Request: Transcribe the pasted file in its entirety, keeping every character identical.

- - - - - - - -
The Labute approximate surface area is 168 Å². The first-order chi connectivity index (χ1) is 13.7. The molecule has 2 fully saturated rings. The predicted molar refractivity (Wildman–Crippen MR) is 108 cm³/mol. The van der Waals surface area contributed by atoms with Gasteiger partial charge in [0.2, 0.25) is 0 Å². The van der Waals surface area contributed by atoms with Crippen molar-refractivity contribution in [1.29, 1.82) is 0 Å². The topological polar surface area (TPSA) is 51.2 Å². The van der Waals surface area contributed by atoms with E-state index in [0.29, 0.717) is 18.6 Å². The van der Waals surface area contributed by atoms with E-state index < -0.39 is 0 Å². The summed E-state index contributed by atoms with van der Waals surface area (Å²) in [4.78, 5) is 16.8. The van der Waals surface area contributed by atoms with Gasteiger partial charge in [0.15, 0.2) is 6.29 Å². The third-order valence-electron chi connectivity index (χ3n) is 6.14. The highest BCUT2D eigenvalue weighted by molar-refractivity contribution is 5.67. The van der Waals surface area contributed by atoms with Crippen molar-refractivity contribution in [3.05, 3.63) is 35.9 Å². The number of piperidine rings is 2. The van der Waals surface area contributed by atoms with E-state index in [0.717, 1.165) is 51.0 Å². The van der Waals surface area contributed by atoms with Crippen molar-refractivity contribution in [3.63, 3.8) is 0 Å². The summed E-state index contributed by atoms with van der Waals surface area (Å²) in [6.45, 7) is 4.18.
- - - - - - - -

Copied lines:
The Labute approximate surface area is 168 Å². The first-order chi connectivity index (χ1) is 13.7. The molecule has 2 fully saturated rings. The predicted molar refractivity (Wildman–Crippen MR) is 108 cm³/mol. The van der Waals surface area contributed by atoms with Gasteiger partial charge in [0.2, 0.25) is 0 Å². The van der Waals surface area contributed by atoms with Crippen molar-refractivity contribution in [1.29, 1.82) is 0 Å². The topological polar surface area (TPSA) is 51.2 Å². The van der Waals surface area contributed by atoms with E-state index in [0.29, 0.717) is 18.6 Å². The van der Waals surface area contributed by atoms with E-state index < -0.39 is 0 Å². The summed E-state index contributed by atoms with van der Waals surface area (Å²) in [4.78, 5) is 16.8. The van der Waals surface area contributed by atoms with Gasteiger partial charge in [0.15, 0.2) is 6.29 Å². The third-order valence-electron chi connectivity index (χ3n) is 6.14. The highest BCUT2D eigenvalue weighted by molar-refractivity contribution is 5.67. The van der Waals surface area contributed by atoms with Crippen molar-refractivity contribution in [3.05, 3.63) is 35.9 Å². The number of piperidine rings is 2. The van der Waals surface area contributed by atoms with E-state index in [0.717, 1.165) is 51.0 Å². The van der Waals surface area contributed by atoms with Crippen molar-refractivity contribution in [3.63, 3.8) is 0 Å². The summed E-state index contributed by atoms with van der Waals surface area (Å²) in [6.45, 7) is 4.18.